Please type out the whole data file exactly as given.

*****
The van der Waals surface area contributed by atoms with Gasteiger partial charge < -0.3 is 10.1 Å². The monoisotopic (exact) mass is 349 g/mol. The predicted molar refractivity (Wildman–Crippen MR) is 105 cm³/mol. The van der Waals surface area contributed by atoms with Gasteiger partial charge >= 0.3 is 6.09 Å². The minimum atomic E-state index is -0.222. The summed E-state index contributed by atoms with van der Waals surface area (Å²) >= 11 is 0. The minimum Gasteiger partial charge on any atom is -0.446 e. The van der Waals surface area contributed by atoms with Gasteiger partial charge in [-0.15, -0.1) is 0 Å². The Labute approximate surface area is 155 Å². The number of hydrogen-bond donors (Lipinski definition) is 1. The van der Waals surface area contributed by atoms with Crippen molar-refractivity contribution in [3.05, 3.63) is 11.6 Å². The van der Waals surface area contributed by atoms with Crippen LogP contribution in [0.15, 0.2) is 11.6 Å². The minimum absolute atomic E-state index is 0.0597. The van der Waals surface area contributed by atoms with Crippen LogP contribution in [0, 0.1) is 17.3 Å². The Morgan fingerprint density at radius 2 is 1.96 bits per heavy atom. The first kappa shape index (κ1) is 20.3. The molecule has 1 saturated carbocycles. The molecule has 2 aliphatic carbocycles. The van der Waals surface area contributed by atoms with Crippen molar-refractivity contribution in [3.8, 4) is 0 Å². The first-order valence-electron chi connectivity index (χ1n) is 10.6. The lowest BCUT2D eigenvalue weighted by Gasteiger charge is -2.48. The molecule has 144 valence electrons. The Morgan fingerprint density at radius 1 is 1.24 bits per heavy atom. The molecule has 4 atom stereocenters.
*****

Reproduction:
The van der Waals surface area contributed by atoms with Gasteiger partial charge < -0.3 is 10.1 Å². The monoisotopic (exact) mass is 349 g/mol. The predicted molar refractivity (Wildman–Crippen MR) is 105 cm³/mol. The van der Waals surface area contributed by atoms with Gasteiger partial charge >= 0.3 is 6.09 Å². The minimum atomic E-state index is -0.222. The summed E-state index contributed by atoms with van der Waals surface area (Å²) >= 11 is 0. The minimum Gasteiger partial charge on any atom is -0.446 e. The van der Waals surface area contributed by atoms with Gasteiger partial charge in [-0.15, -0.1) is 0 Å². The Labute approximate surface area is 155 Å². The number of hydrogen-bond donors (Lipinski definition) is 1. The van der Waals surface area contributed by atoms with Crippen molar-refractivity contribution in [3.05, 3.63) is 11.6 Å². The van der Waals surface area contributed by atoms with Crippen LogP contribution in [0.15, 0.2) is 11.6 Å². The minimum absolute atomic E-state index is 0.0597. The van der Waals surface area contributed by atoms with Crippen LogP contribution in [0, 0.1) is 17.3 Å². The Morgan fingerprint density at radius 2 is 1.96 bits per heavy atom. The first kappa shape index (κ1) is 20.3. The molecule has 1 saturated carbocycles. The molecule has 2 aliphatic carbocycles. The van der Waals surface area contributed by atoms with Crippen molar-refractivity contribution in [3.8, 4) is 0 Å². The first-order valence-electron chi connectivity index (χ1n) is 10.6. The lowest BCUT2D eigenvalue weighted by Gasteiger charge is -2.48. The molecule has 144 valence electrons. The Morgan fingerprint density at radius 1 is 1.24 bits per heavy atom. The molecule has 4 atom stereocenters.